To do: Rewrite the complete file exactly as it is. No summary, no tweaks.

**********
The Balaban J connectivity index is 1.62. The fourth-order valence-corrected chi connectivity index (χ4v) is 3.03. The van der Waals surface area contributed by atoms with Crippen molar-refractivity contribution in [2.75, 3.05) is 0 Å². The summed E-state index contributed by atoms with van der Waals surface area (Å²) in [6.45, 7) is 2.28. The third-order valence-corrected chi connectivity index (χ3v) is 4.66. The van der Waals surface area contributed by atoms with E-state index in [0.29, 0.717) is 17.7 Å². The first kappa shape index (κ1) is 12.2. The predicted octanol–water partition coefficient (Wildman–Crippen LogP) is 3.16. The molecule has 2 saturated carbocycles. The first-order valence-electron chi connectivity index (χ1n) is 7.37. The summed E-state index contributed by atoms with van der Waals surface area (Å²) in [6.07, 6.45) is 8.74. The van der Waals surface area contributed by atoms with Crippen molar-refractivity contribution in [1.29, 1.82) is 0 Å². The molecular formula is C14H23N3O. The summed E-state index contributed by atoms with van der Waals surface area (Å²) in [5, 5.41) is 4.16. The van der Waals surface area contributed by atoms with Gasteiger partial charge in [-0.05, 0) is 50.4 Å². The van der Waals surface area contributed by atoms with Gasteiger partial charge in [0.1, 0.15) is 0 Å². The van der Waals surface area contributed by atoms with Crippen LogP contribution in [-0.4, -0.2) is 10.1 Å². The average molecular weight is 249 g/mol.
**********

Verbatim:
The Balaban J connectivity index is 1.62. The fourth-order valence-corrected chi connectivity index (χ4v) is 3.03. The van der Waals surface area contributed by atoms with Crippen molar-refractivity contribution in [2.75, 3.05) is 0 Å². The summed E-state index contributed by atoms with van der Waals surface area (Å²) in [6.45, 7) is 2.28. The third-order valence-corrected chi connectivity index (χ3v) is 4.66. The van der Waals surface area contributed by atoms with E-state index in [0.29, 0.717) is 17.7 Å². The first kappa shape index (κ1) is 12.2. The predicted octanol–water partition coefficient (Wildman–Crippen LogP) is 3.16. The molecule has 2 saturated carbocycles. The first-order valence-electron chi connectivity index (χ1n) is 7.37. The summed E-state index contributed by atoms with van der Waals surface area (Å²) in [6.07, 6.45) is 8.74. The van der Waals surface area contributed by atoms with Crippen molar-refractivity contribution in [1.29, 1.82) is 0 Å². The molecular formula is C14H23N3O. The summed E-state index contributed by atoms with van der Waals surface area (Å²) in [5, 5.41) is 4.16. The van der Waals surface area contributed by atoms with Gasteiger partial charge in [-0.05, 0) is 50.4 Å². The van der Waals surface area contributed by atoms with Gasteiger partial charge in [0.1, 0.15) is 0 Å². The van der Waals surface area contributed by atoms with Crippen LogP contribution in [-0.4, -0.2) is 10.1 Å². The average molecular weight is 249 g/mol.